The federal government recognized the potential for cloud solutions to make agencies’ operations more flexible and cost-effective as far back as the 1990s. However, to implement such solutions on a wide scale, it would need an efficient way to ensure that cloud service providers were meeting security standards. It was from this line of thinking that the The Federal Risk and Authorization Management Program — or FedRAMP — was born.
FedRAMP, which is aimed at ensuring cloud services’ security compliance, offers a single process for assessment, authorization and monitoring. Its accreditation is a must for any cloud service provider wishing to do business with a federal agency.
However, even though it achieved a cohesive, single-source method for cloud security authorization, FedRAMP was not implemented without drawbacks. Many cloud service providers have found themselves hopelessly confused by the standards for certification. And FedRAMP has remained diligent in making improvements to its processes, streamlining wherever possible.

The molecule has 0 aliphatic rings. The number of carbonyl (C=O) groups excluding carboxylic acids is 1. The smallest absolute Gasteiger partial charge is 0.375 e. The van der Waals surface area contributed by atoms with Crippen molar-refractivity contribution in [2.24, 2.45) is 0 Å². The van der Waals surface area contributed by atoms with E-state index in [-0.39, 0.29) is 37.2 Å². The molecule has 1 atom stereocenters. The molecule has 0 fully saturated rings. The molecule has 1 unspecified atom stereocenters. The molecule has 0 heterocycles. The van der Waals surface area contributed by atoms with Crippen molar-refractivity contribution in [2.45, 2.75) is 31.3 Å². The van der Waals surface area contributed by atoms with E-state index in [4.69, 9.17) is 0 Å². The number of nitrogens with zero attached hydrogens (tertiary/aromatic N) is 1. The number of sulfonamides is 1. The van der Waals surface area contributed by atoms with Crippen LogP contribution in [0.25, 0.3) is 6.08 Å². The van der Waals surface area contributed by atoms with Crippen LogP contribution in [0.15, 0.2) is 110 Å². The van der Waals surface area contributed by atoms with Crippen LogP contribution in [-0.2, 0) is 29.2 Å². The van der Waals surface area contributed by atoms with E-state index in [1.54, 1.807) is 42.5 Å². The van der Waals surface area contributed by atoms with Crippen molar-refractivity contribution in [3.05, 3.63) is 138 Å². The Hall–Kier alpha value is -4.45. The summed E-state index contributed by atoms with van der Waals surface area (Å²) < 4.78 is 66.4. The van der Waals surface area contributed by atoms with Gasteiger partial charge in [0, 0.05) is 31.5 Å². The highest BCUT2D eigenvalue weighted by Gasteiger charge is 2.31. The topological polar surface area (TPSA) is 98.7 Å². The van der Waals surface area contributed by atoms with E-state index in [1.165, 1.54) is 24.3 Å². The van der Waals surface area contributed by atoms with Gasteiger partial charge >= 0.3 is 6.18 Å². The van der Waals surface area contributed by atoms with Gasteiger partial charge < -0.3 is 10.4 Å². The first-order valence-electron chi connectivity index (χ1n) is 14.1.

In September 2017, for instance, the program released FedRAMP Tailored policy, which offers a streamlined authorization process to lower-risk cloud services. And in November, the FedRAMP Playbook was introduced, giving agencies guidance for collaborating closely with communication service providers.
Going forward in 2018, the program plans to make even more changes, this time focusing on continuous monitoring capabilities.
After an authorization of a cloud service, FedRAMP, along with the CSP and contracting agency, need to conduct continuous monitoring on an ongoing basis. According to FedRAMP Director Matt Goodrich, the program currently spends about 75% of its security budget on monitoring, and it would like that to change drastically. As such, it currently is considering alternatives to internal monitoring processes, as well as automation capabilities.
For CSPs and agencies, FedRAMP’s attempt to improve monitoring capabilities is a potential perk. Once the program is able to free up the resources it would have spent on monitoring, it will be able to focus, to a greater extent, on authorizing more CSPs and broadening the options for agencies looking to contract cloud services.